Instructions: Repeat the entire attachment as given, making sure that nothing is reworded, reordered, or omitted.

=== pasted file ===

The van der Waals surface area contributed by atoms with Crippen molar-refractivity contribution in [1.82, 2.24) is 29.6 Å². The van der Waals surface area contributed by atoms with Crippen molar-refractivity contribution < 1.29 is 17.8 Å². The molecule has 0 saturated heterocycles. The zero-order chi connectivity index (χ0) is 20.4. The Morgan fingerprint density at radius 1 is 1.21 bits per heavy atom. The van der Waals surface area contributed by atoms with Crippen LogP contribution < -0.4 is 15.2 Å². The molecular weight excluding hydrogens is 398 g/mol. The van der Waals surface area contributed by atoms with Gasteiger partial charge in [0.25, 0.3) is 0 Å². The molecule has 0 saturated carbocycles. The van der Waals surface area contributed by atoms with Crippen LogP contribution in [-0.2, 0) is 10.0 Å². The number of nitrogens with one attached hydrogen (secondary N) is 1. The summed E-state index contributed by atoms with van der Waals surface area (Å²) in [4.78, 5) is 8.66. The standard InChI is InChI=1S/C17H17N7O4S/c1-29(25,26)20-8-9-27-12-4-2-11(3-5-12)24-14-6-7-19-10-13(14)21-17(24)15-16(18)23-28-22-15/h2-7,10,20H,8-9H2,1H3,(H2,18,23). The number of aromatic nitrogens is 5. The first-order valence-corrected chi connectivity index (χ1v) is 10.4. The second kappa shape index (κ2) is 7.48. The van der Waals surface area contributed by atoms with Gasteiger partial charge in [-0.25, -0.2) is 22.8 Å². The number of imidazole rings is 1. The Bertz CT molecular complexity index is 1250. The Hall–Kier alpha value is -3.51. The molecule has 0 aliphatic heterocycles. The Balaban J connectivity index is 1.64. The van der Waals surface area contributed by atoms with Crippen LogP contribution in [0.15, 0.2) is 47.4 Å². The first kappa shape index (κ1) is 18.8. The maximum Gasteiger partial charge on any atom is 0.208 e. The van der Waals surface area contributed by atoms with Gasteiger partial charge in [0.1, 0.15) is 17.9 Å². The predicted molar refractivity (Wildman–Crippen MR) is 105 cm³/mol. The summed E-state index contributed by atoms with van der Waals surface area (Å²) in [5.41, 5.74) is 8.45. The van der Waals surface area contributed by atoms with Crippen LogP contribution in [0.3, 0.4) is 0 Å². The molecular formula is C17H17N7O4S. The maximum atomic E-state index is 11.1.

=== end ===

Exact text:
The van der Waals surface area contributed by atoms with Crippen molar-refractivity contribution in [1.82, 2.24) is 29.6 Å². The van der Waals surface area contributed by atoms with Crippen molar-refractivity contribution < 1.29 is 17.8 Å². The molecule has 0 saturated heterocycles. The zero-order chi connectivity index (χ0) is 20.4. The Morgan fingerprint density at radius 1 is 1.21 bits per heavy atom. The van der Waals surface area contributed by atoms with Crippen LogP contribution < -0.4 is 15.2 Å². The molecular weight excluding hydrogens is 398 g/mol. The van der Waals surface area contributed by atoms with Gasteiger partial charge in [0.25, 0.3) is 0 Å². The molecule has 0 saturated carbocycles. The van der Waals surface area contributed by atoms with Crippen LogP contribution in [-0.2, 0) is 10.0 Å². The number of nitrogens with one attached hydrogen (secondary N) is 1. The summed E-state index contributed by atoms with van der Waals surface area (Å²) in [4.78, 5) is 8.66. The standard InChI is InChI=1S/C17H17N7O4S/c1-29(25,26)20-8-9-27-12-4-2-11(3-5-12)24-14-6-7-19-10-13(14)21-17(24)15-16(18)23-28-22-15/h2-7,10,20H,8-9H2,1H3,(H2,18,23). The number of aromatic nitrogens is 5. The first-order valence-corrected chi connectivity index (χ1v) is 10.4. The second kappa shape index (κ2) is 7.48. The van der Waals surface area contributed by atoms with Gasteiger partial charge in [-0.25, -0.2) is 22.8 Å². The number of imidazole rings is 1. The Bertz CT molecular complexity index is 1250. The Hall–Kier alpha value is -3.51. The molecule has 0 aliphatic heterocycles. The Balaban J connectivity index is 1.64. The van der Waals surface area contributed by atoms with Crippen LogP contribution in [0.15, 0.2) is 47.4 Å². The first kappa shape index (κ1) is 18.8. The maximum Gasteiger partial charge on any atom is 0.208 e. The van der Waals surface area contributed by atoms with Gasteiger partial charge in [0.1, 0.15) is 17.9 Å². The predicted molar refractivity (Wildman–Crippen MR) is 105 cm³/mol. The summed E-state index contributed by atoms with van der Waals surface area (Å²) in [5.41, 5.74) is 8.45. The van der Waals surface area contributed by atoms with Crippen LogP contribution in [0.3, 0.4) is 0 Å². The molecular formula is C17H17N7O4S. The maximum atomic E-state index is 11.1.